Wednesday, June 20, 2012
The Dallas TV Show Re-Launches Its Brand
In TV land, many shows are recycled, re-issued, and re-made. That's just show biz, as the expression goes. But while some shows attempt a second life, most fail because viewers miss the original stars or original story lines. But this summer, one of TV's most popular shows makes a comeback. Run the familiar music: Dallas has returned.
As one of television’s longest-running shows from 1978 to 1991, Dallas was a trendsetter and captured viewers’ attention. The drama between oil baron J.R. Ewing and his ex-wife Sue Ellen was tumultuous, the drama between JR and his brother Bobby was full of competitive angst, and the drama between JR and everyone else was combative. All of these relationships, combined with all the ruthless conniving, created entertaining television.
Who hasn't experienced drama in his or her life? Part of the appeal of Dallas was that everyone could identify with one or more characters on the show.
As millions of other fans, I will always remember the shower scene in May 1986, when Bobby exited the shower. Since his character had died at the end of the previous season, the shower scene brought him back to life and literally erased most events from season nine (1985-1986). This deception was so cleverly orchestrated by the show's producers, director, and actors, that it will never be able to be repeated on television again. Viewers are much savvier today.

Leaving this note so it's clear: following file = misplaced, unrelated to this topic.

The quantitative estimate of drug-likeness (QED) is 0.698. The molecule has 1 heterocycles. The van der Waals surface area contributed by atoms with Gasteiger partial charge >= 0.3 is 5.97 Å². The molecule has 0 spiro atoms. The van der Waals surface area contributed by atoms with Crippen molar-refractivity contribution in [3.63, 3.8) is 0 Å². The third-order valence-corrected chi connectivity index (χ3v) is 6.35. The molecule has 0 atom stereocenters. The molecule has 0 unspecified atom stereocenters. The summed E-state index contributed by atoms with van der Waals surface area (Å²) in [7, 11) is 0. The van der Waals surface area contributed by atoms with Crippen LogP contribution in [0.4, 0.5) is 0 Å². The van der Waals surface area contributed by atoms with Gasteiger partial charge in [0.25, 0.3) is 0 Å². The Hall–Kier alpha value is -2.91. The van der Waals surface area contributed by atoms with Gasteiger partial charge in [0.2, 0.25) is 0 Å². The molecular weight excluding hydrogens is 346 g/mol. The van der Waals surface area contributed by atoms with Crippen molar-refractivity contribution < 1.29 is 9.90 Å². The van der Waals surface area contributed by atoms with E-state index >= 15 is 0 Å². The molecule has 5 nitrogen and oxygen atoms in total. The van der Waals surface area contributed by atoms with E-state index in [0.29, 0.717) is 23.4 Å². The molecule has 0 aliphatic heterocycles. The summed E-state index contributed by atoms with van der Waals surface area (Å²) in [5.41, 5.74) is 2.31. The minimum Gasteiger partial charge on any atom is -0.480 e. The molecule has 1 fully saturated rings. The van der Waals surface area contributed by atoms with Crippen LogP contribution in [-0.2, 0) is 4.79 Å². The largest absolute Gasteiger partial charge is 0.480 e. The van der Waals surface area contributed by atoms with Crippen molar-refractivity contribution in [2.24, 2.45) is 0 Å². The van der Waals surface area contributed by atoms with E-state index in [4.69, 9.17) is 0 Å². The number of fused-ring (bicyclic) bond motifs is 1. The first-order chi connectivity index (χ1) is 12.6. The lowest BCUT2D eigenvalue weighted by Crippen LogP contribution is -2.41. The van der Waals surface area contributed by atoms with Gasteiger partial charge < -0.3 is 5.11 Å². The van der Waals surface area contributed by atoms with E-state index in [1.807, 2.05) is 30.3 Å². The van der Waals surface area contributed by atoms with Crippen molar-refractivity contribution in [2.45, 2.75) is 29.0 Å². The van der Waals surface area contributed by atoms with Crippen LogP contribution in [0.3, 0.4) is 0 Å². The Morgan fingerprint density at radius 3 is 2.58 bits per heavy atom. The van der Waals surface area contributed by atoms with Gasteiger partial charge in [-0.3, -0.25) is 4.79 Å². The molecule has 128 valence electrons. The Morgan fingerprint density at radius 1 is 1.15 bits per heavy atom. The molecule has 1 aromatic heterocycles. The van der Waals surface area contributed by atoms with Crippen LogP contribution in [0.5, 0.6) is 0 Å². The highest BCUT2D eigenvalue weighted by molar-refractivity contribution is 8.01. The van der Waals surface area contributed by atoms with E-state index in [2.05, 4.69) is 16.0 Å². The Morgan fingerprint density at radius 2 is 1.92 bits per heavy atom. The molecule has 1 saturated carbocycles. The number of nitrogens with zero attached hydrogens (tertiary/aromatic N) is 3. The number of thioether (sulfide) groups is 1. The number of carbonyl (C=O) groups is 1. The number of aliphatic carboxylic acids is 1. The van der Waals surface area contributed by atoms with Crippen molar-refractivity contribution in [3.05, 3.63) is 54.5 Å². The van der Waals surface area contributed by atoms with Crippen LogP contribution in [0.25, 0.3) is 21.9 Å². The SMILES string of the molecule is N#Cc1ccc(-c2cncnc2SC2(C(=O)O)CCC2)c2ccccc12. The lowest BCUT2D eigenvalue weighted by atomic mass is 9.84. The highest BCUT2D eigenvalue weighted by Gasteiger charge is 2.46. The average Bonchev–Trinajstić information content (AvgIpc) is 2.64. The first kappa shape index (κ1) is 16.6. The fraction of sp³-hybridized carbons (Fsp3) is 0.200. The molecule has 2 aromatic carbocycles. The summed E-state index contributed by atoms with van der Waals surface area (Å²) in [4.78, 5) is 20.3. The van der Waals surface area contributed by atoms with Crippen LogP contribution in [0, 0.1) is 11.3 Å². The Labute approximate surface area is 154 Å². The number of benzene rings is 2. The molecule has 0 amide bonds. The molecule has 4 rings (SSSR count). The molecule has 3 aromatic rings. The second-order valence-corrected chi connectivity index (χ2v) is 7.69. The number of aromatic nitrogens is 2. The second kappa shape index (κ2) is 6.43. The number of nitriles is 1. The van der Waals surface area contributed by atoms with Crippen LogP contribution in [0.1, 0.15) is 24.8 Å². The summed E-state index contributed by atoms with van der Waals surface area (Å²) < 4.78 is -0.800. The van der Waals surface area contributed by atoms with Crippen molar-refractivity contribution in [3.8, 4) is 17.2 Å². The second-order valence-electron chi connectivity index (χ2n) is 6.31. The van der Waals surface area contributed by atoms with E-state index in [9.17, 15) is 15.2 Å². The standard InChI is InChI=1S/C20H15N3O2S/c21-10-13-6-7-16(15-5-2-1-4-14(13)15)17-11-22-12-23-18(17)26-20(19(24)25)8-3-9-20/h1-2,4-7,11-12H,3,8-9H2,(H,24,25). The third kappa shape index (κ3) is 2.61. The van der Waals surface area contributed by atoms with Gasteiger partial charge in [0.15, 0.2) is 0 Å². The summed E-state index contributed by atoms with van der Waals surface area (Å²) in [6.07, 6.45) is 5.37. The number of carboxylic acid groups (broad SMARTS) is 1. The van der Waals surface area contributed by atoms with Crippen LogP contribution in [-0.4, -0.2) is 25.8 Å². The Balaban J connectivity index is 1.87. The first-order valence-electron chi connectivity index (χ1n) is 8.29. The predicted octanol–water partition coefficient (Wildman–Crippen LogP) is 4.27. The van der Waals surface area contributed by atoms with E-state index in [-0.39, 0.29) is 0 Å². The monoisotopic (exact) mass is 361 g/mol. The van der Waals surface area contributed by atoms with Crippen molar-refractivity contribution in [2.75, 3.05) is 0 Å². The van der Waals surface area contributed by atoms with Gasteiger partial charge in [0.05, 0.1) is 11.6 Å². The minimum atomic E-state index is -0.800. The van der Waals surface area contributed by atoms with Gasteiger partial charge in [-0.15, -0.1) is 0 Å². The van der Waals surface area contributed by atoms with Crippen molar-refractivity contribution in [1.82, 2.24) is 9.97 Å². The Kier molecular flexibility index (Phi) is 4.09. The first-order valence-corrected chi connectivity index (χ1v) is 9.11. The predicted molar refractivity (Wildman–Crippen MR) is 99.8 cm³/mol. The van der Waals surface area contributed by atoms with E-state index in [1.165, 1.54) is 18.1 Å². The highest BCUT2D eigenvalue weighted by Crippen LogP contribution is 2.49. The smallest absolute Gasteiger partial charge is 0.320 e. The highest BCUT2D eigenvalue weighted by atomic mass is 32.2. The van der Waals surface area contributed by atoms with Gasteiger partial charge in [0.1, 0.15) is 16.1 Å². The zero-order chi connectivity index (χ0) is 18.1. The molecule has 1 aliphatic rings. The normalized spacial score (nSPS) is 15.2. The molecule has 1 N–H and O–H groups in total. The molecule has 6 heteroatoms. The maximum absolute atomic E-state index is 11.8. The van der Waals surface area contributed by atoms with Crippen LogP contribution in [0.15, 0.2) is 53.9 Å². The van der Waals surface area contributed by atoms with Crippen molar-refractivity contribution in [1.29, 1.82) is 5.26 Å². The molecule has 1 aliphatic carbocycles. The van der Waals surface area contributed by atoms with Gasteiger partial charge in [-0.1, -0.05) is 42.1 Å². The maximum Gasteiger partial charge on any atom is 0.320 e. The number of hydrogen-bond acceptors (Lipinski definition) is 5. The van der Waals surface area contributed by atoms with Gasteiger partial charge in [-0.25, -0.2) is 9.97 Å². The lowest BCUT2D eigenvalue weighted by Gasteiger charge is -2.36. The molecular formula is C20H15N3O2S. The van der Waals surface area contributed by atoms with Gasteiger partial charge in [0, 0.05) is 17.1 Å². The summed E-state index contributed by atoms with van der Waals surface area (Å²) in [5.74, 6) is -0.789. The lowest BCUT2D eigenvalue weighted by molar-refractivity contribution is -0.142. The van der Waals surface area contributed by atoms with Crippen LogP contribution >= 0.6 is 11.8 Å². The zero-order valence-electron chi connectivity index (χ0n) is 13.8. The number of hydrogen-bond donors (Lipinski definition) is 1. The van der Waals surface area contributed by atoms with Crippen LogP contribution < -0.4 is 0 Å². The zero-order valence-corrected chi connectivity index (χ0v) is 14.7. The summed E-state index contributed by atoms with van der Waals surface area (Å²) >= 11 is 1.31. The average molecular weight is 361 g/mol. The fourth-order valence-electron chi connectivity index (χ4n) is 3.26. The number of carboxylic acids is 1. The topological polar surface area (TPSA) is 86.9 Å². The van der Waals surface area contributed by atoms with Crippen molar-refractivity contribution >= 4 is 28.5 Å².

The new version of Dallas airs on TNT on Wednesday nights and features three of the original characters portrayed by the original actors, so J.R. (Larry Hagman), Bobby (Patrick Duffy), and Sue Ellen (Linda Gray) will be part of the action. It’s hard to predict if this version will be as successful as the original, but there is no doubt that these familiar actors will resurrect their drama.
So what can we learn about marketing and branding from the return of Dallas? First, how many shows would garner excitement if they re-appeared many years after their final episode? Second, how many shows actually became a brand that promoted a way of life and a state? And finally, ask yourself, what if your business went on a 20-year hiatus? Would your customers, vendors, partners, and other supporters embrace you as fondly as the fans of Dallas? If not, think how you can improve your service or product today – just in case.
Posted by Debbie Laskey, MBA